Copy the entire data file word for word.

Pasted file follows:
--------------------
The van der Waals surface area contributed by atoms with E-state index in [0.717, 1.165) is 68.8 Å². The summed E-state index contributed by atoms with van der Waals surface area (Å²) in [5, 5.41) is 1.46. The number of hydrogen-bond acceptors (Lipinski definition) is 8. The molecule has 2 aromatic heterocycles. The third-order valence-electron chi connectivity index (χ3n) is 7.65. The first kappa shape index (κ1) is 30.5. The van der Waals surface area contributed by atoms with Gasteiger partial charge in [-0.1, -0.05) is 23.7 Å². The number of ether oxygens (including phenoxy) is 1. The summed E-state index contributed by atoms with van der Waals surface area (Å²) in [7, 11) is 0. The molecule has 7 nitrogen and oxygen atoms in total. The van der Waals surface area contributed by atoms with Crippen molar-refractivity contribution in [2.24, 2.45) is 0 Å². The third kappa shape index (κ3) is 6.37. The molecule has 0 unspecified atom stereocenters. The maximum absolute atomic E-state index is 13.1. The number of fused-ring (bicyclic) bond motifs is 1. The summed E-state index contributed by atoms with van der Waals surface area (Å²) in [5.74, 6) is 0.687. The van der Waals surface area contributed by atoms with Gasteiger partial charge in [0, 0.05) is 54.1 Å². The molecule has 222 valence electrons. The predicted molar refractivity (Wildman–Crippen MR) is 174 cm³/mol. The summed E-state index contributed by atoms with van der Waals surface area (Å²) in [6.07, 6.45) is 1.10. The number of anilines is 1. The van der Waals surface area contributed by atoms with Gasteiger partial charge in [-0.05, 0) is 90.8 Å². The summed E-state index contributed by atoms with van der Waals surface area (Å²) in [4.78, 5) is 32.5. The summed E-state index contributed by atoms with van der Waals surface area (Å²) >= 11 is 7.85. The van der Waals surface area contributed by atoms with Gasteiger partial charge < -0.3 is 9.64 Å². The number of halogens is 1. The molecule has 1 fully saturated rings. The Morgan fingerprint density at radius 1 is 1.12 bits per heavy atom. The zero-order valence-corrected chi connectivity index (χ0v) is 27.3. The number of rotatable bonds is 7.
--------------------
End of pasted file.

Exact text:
The van der Waals surface area contributed by atoms with E-state index in [0.717, 1.165) is 68.8 Å². The summed E-state index contributed by atoms with van der Waals surface area (Å²) in [5, 5.41) is 1.46. The number of hydrogen-bond acceptors (Lipinski definition) is 8. The molecule has 2 aromatic heterocycles. The third-order valence-electron chi connectivity index (χ3n) is 7.65. The first kappa shape index (κ1) is 30.5. The van der Waals surface area contributed by atoms with Gasteiger partial charge in [-0.1, -0.05) is 23.7 Å². The number of ether oxygens (including phenoxy) is 1. The summed E-state index contributed by atoms with van der Waals surface area (Å²) in [7, 11) is 0. The molecule has 7 nitrogen and oxygen atoms in total. The van der Waals surface area contributed by atoms with Crippen molar-refractivity contribution in [2.24, 2.45) is 0 Å². The third kappa shape index (κ3) is 6.37. The molecule has 0 unspecified atom stereocenters. The maximum absolute atomic E-state index is 13.1. The number of fused-ring (bicyclic) bond motifs is 1. The summed E-state index contributed by atoms with van der Waals surface area (Å²) in [5.74, 6) is 0.687. The van der Waals surface area contributed by atoms with Gasteiger partial charge in [0, 0.05) is 54.1 Å². The molecule has 222 valence electrons. The predicted molar refractivity (Wildman–Crippen MR) is 174 cm³/mol. The summed E-state index contributed by atoms with van der Waals surface area (Å²) in [6.07, 6.45) is 1.10. The number of anilines is 1. The van der Waals surface area contributed by atoms with Gasteiger partial charge in [-0.05, 0) is 90.8 Å². The summed E-state index contributed by atoms with van der Waals surface area (Å²) in [4.78, 5) is 32.5. The summed E-state index contributed by atoms with van der Waals surface area (Å²) >= 11 is 7.85. The van der Waals surface area contributed by atoms with Gasteiger partial charge < -0.3 is 9.64 Å². The number of halogens is 1. The molecule has 1 fully saturated rings. The Morgan fingerprint density at radius 1 is 1.12 bits per heavy atom. The zero-order valence-corrected chi connectivity index (χ0v) is 27.3. The number of rotatable bonds is 7.